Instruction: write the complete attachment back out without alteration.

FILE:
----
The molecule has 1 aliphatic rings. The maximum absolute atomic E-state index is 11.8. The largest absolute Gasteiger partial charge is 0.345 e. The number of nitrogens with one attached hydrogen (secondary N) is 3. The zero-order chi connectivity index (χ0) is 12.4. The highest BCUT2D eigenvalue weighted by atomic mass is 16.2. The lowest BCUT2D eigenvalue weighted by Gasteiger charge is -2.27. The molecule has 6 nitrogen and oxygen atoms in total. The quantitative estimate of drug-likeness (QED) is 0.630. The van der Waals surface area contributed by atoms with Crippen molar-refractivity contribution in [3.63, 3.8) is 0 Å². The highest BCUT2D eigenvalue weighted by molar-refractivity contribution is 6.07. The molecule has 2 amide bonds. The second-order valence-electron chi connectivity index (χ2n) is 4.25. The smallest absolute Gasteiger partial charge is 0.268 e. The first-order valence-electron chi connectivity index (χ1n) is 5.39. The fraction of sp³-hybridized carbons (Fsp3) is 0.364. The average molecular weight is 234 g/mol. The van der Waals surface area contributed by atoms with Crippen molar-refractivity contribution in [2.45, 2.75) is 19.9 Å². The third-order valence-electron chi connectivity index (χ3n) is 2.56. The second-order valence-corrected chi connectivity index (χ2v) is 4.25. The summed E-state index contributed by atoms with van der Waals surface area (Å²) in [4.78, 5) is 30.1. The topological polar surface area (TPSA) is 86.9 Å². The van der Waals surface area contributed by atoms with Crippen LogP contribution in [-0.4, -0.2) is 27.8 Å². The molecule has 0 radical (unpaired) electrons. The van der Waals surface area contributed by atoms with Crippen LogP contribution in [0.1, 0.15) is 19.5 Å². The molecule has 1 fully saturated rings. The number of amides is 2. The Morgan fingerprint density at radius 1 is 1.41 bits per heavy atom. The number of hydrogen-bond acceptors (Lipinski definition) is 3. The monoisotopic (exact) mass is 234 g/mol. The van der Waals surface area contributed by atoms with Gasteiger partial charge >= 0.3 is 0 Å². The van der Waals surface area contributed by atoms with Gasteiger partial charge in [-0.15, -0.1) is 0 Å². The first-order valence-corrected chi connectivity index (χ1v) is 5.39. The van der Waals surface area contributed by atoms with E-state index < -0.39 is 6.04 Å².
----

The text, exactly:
The molecule has 1 aliphatic rings. The maximum absolute atomic E-state index is 11.8. The largest absolute Gasteiger partial charge is 0.345 e. The number of nitrogens with one attached hydrogen (secondary N) is 3. The zero-order chi connectivity index (χ0) is 12.4. The highest BCUT2D eigenvalue weighted by atomic mass is 16.2. The lowest BCUT2D eigenvalue weighted by Gasteiger charge is -2.27. The molecule has 6 nitrogen and oxygen atoms in total. The quantitative estimate of drug-likeness (QED) is 0.630. The van der Waals surface area contributed by atoms with Crippen molar-refractivity contribution in [3.63, 3.8) is 0 Å². The highest BCUT2D eigenvalue weighted by molar-refractivity contribution is 6.07. The molecule has 2 amide bonds. The second-order valence-electron chi connectivity index (χ2n) is 4.25. The smallest absolute Gasteiger partial charge is 0.268 e. The first-order valence-electron chi connectivity index (χ1n) is 5.39. The fraction of sp³-hybridized carbons (Fsp3) is 0.364. The average molecular weight is 234 g/mol. The van der Waals surface area contributed by atoms with Crippen molar-refractivity contribution in [2.45, 2.75) is 19.9 Å². The third-order valence-electron chi connectivity index (χ3n) is 2.56. The second-order valence-corrected chi connectivity index (χ2v) is 4.25. The summed E-state index contributed by atoms with van der Waals surface area (Å²) in [4.78, 5) is 30.1. The topological polar surface area (TPSA) is 86.9 Å². The van der Waals surface area contributed by atoms with Crippen LogP contribution in [-0.4, -0.2) is 27.8 Å². The molecule has 0 radical (unpaired) electrons. The van der Waals surface area contributed by atoms with Crippen LogP contribution in [0.1, 0.15) is 19.5 Å². The molecule has 1 fully saturated rings. The number of amides is 2. The Morgan fingerprint density at radius 1 is 1.41 bits per heavy atom. The number of hydrogen-bond acceptors (Lipinski definition) is 3. The monoisotopic (exact) mass is 234 g/mol. The van der Waals surface area contributed by atoms with Gasteiger partial charge >= 0.3 is 0 Å². The van der Waals surface area contributed by atoms with Gasteiger partial charge in [-0.15, -0.1) is 0 Å². The first-order valence-corrected chi connectivity index (χ1v) is 5.39. The van der Waals surface area contributed by atoms with E-state index < -0.39 is 6.04 Å².